University can be the most liberating time of your life. Beforehand you were living under parental dictatorship and following a repetitive school routine. And afterwards a life of hard work with minimal holiday time and a slap in the face from the real world to look forward to. But these three to four years in between are a time for you to do whatever you want.
When you ask people about their university experiences they often focus on the highlights. Common phrases are “it was the best time of my life” or “I wish I could do it again.” I won’t deny that being at university has the potential to cause these feelings, but you can feel disheartened or isolated if the hype does not match with reality.
You arrive: finally free to be independent, but gradually all the high hopes you had to start making memories crumble. You question whether you’re “doing university right” because you’re not having as much fun as everyone else. Your school friends in other places have made a group of best friends whilst you sit at home hoping for plans. You didn’t go out every single night in Freshers’ Week, didn’t join any societies. You can’t help but ask yourself “am I failing this?” or “why aren’t I having the best time of my life? No one told me I would feel so lonely.”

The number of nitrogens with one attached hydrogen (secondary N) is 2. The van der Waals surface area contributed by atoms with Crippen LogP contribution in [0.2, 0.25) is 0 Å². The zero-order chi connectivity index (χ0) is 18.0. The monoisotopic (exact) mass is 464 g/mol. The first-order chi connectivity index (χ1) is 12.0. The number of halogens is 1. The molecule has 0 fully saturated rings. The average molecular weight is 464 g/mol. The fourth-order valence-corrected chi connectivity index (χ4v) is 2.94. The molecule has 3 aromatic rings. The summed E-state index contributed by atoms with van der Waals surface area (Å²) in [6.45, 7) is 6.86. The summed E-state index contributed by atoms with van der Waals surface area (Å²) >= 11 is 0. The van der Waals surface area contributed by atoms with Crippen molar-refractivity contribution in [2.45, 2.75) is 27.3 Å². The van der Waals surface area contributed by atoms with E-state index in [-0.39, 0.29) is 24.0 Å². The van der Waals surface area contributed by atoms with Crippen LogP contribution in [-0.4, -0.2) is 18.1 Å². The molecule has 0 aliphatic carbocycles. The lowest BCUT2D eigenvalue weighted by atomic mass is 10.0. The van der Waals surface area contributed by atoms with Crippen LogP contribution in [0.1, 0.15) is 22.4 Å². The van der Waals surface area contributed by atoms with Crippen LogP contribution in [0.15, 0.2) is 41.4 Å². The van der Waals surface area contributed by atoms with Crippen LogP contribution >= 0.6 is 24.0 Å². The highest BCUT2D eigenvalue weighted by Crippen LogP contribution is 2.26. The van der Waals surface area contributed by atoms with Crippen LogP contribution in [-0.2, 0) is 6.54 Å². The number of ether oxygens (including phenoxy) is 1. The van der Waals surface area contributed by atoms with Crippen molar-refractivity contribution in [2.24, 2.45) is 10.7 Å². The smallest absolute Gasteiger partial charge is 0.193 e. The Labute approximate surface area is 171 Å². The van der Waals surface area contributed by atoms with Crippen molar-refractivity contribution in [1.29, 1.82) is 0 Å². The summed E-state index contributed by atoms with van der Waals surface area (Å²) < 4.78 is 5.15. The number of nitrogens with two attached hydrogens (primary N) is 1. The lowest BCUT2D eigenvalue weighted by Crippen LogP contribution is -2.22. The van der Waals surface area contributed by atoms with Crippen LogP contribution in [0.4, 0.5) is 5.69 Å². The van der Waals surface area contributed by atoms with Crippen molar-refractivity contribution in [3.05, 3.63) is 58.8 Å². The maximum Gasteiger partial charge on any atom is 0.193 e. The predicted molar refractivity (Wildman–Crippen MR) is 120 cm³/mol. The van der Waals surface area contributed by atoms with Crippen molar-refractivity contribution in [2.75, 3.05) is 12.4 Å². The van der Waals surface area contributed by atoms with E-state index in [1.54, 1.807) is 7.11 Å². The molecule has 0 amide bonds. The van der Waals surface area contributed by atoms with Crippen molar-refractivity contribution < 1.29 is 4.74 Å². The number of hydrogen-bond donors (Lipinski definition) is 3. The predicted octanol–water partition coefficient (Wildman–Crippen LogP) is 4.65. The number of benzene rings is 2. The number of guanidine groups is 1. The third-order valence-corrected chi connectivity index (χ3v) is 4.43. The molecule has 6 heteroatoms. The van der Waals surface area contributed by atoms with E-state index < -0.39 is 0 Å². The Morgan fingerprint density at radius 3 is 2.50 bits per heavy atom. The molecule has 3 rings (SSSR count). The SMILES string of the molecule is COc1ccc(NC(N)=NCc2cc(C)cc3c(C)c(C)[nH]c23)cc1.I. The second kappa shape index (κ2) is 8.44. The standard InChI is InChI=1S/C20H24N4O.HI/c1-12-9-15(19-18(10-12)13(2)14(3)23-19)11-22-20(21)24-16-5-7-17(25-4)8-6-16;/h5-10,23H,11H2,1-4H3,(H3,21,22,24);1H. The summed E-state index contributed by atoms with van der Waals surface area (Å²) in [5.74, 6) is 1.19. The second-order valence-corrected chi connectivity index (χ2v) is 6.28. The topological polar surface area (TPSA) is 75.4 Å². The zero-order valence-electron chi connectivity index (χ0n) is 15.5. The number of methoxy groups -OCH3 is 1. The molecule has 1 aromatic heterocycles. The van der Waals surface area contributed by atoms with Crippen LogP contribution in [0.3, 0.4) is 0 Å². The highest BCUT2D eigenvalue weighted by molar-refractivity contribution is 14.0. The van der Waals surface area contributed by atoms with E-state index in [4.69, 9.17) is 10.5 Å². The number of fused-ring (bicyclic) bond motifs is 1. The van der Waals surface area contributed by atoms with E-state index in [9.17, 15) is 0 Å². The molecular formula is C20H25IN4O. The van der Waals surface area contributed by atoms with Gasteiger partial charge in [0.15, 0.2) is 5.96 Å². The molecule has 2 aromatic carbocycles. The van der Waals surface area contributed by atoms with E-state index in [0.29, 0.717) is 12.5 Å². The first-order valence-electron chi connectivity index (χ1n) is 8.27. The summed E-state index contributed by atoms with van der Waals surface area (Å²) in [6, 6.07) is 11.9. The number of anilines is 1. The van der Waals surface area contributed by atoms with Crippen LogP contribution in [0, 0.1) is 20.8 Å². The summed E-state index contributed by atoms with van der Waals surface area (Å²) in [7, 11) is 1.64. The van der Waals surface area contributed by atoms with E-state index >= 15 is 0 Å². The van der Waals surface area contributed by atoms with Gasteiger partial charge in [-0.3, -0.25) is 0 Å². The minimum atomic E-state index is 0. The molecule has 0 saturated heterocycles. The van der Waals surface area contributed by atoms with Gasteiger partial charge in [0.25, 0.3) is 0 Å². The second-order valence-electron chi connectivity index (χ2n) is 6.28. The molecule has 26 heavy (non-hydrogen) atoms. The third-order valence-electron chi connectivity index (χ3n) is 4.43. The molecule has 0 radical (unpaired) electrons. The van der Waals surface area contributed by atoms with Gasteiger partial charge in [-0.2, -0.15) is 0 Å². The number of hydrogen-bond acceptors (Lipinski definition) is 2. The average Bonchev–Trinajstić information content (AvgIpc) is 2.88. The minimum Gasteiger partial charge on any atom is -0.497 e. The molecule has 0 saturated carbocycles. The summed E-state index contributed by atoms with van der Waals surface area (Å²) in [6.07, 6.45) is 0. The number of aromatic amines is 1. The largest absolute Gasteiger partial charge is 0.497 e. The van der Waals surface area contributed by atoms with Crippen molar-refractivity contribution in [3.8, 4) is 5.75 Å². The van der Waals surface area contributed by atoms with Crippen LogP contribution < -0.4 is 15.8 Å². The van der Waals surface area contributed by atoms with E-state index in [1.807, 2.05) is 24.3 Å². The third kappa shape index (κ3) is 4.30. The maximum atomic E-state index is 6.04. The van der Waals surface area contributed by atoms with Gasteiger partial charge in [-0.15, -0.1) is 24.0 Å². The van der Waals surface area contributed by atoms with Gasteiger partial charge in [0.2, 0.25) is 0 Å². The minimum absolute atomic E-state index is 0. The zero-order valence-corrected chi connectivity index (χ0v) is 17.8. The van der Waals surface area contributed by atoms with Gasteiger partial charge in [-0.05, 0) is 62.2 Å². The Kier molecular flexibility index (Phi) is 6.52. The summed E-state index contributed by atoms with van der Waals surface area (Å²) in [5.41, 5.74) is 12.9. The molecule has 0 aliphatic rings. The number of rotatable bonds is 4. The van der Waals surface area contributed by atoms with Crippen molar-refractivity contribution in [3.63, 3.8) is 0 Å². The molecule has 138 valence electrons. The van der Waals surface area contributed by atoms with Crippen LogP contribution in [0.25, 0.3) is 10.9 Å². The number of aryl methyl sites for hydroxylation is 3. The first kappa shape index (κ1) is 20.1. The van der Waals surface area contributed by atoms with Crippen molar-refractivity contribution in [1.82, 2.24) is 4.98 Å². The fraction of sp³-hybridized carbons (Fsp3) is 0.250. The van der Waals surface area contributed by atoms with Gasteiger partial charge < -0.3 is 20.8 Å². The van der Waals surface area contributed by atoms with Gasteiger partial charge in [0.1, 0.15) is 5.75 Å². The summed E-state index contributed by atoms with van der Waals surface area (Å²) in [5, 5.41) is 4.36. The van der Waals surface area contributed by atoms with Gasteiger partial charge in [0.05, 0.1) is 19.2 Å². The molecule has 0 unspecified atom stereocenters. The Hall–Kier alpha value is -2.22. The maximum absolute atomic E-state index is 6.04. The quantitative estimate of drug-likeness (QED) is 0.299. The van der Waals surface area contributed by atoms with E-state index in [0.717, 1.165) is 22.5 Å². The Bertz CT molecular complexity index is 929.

If you feel alienated at the start, that’s okay. You will find friends and create a social life that works for you making countless memories. But maybe not immediately as some people find this straight away whilst others need a little more time. If you’re the latter, it does not mean you’re failing. It’s best not to compare situations as yours is completely different to everyone else’s.
And I promise you this, everyone is struggling with something. Even the people you think are thriving and are totally settled have something in the back of their mind. It’s important to remember you are not alone. You’re facing a unique experience which can be amazing if you make the most of it, but that doesn’t mean there are no challenges.
When talking about university to new first years and school students, we need to destigmatise all social challenges facing university students. No matter how great people say their time at university was, I assure you at some point they had to deal with something less then great, and others might not have enjoyed the experience at all. Sure we like to share the good parts, but it’s useful to hear about the hard things so those who aren’t having an amazing time don’t feel alone.
Otherwise we are sending students into a totally unfamiliar environment thinking it’s all going to be sunshine and rainbows. If my first year has taught me anything, it’s that sometimes you need those low points to find the high ones.